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PARKER v. SIEMENS-ALLIS

January 30, 1985

LINDA SUE PARKER, PLAINTIFF,
v.
SIEMENS-ALLIS, INC., DEFENDANT



The opinion of the court was delivered by: ROY

 1. The Plaintiff, Linda Parker was employed by the Defendant Siemens-Allis on April 6, 1970, and continued her employment with the Defendant until her termination on September 2, 1980. The present lawsuit was brought as a result of the termination. *fn1" Plaintiff alleges she was terminated on the basis of her sex.

 2. Defendant's Little Rock plant manufactures small motors. It is divided into the following departments: Electrical Assembly, Machine Shop and Final Assembly. The first line supervisors in these areas are foremen who at the time of Parker's employment reported to superintendents. The superintendents reported to the production manager.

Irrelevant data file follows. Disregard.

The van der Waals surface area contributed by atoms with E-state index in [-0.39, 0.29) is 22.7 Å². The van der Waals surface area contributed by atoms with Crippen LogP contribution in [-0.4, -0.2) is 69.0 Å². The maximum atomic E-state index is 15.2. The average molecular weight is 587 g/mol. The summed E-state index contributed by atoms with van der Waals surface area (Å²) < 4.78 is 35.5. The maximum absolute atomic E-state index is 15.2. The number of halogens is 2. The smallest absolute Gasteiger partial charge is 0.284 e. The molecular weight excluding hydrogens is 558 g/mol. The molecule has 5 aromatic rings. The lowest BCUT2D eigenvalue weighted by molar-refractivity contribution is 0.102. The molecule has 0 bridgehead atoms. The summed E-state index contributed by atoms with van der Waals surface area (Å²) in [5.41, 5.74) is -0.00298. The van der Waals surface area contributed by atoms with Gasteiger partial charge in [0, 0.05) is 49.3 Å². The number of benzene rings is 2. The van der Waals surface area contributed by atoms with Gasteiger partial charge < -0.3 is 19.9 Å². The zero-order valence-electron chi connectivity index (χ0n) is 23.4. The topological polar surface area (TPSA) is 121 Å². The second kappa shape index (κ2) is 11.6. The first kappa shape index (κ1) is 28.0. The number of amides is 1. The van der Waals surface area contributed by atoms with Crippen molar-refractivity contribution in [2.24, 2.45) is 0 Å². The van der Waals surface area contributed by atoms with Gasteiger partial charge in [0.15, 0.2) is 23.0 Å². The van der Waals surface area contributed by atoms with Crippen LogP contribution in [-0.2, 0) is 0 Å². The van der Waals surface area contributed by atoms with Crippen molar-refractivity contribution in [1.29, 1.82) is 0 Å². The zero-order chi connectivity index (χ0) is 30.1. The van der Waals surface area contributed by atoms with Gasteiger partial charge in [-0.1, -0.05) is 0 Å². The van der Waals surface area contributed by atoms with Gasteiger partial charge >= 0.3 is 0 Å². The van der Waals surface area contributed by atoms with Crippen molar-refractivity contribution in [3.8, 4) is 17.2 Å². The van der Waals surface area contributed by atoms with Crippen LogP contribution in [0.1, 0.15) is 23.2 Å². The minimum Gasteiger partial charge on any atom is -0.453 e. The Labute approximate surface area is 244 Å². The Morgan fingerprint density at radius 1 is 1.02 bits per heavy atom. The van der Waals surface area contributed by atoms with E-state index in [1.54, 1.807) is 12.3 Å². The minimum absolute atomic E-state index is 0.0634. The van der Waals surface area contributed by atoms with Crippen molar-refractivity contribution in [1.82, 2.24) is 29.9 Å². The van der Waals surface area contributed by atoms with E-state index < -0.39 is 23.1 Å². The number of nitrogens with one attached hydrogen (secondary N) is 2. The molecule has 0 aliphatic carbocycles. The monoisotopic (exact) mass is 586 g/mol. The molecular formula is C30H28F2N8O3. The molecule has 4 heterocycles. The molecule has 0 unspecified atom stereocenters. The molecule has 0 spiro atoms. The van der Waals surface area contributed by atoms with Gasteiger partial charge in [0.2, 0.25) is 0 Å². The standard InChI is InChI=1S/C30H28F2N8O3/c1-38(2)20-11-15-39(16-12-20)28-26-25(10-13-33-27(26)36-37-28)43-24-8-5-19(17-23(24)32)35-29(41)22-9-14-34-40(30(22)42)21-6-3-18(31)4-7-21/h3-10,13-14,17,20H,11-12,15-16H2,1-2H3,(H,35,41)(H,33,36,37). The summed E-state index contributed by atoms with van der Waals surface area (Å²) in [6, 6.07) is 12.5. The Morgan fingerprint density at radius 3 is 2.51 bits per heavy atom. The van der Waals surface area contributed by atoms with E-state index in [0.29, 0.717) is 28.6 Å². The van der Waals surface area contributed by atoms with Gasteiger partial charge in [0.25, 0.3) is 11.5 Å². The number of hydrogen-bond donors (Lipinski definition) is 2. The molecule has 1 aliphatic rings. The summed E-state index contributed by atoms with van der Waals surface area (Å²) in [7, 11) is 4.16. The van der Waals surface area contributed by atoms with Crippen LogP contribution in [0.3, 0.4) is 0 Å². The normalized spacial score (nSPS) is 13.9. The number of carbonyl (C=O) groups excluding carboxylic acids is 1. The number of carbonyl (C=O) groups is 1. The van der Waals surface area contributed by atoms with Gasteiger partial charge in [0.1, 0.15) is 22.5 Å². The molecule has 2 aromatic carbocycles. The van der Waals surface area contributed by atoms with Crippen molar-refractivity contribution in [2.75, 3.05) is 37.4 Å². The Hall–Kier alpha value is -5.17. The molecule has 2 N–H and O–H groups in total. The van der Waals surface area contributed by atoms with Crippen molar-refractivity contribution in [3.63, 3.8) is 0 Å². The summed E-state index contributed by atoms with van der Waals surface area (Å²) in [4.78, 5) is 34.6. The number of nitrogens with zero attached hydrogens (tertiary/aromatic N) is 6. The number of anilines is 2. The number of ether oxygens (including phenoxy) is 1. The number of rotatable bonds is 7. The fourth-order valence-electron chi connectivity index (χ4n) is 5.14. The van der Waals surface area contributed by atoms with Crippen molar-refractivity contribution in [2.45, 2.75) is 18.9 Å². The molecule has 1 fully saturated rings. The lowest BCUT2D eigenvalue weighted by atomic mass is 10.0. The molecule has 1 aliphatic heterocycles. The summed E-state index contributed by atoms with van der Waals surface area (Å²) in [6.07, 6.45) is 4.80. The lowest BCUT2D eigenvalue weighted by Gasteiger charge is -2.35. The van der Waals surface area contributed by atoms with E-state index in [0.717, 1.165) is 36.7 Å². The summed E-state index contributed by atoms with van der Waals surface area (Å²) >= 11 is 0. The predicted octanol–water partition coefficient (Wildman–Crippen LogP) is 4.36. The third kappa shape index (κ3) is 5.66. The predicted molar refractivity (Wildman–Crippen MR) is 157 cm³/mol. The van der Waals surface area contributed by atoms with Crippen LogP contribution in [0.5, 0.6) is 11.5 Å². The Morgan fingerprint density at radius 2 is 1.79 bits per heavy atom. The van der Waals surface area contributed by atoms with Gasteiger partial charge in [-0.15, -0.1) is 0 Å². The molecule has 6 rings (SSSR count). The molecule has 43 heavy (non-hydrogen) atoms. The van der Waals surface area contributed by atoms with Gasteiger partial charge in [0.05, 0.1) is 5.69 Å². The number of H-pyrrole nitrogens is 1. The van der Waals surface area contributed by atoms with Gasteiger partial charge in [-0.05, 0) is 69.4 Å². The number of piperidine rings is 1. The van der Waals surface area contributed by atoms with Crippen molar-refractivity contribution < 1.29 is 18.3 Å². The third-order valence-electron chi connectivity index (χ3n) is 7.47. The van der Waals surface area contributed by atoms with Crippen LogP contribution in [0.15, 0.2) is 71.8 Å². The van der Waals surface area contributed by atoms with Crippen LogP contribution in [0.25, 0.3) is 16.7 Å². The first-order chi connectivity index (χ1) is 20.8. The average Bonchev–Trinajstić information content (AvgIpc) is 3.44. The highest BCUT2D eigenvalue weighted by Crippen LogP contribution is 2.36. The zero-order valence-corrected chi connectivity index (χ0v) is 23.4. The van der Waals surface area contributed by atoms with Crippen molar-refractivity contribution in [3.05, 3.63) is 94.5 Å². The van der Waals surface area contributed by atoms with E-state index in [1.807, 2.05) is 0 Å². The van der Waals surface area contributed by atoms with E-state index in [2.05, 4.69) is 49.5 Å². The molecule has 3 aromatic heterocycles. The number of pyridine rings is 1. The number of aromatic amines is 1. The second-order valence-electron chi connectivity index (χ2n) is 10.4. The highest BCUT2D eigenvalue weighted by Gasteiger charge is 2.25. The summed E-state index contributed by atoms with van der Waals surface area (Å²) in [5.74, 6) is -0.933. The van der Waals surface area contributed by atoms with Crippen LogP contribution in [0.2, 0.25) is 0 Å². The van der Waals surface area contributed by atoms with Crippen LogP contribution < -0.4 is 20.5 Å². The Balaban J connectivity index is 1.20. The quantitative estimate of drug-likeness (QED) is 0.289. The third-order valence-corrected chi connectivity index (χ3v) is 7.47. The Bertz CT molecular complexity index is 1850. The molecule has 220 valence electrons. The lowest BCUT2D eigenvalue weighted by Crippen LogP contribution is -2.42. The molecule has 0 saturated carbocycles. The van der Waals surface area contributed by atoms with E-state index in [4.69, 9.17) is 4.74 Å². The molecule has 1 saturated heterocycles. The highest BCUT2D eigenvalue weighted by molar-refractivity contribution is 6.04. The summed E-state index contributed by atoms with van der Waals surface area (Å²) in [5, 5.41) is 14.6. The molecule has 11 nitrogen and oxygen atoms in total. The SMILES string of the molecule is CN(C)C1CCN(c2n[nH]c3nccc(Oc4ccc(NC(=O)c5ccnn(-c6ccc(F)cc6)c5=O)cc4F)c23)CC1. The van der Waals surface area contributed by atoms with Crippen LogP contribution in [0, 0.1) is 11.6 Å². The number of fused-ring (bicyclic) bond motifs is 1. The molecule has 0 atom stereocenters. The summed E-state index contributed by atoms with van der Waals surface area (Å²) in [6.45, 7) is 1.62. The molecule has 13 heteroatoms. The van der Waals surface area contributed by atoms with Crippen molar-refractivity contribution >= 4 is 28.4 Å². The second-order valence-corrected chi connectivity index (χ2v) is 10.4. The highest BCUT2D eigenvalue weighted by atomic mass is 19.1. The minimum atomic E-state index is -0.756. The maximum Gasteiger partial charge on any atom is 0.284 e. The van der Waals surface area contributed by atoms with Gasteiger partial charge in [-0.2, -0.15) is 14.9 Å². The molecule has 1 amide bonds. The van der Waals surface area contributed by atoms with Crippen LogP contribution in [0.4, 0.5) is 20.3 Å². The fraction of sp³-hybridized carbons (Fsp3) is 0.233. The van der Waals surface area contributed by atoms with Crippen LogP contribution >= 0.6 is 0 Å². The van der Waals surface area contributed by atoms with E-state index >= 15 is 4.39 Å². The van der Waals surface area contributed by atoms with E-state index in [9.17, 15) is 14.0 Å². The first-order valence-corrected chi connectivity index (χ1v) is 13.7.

3. Plaintiff made application at Siemens-Allis in February of 1970. Although she was not offered a job at that time, she was offered a slot to participate in the company training program with no pay for her participation and no guarantee of a job.

 4. Upon opening its new facility in Little Rock, Defendant hired Plaintiff on April 6, 1970.

 5. Defendant contends that Plaintiff misrepresented her employment history on her application. Specifically, Plaintiff failed to acknowledge her prior employment with Timex. Plaintiff was employed twice at Timex but failed to note such on her application. Apparently, Plaintiff had been counseled for excessive absenteeism during her first employment at Timex, and was terminated from her second employment at Timex because she walked off the job. The Court took the above information into consideration when assessing credibility, and, considering the evidence as a whole, placed little weight on the deletion.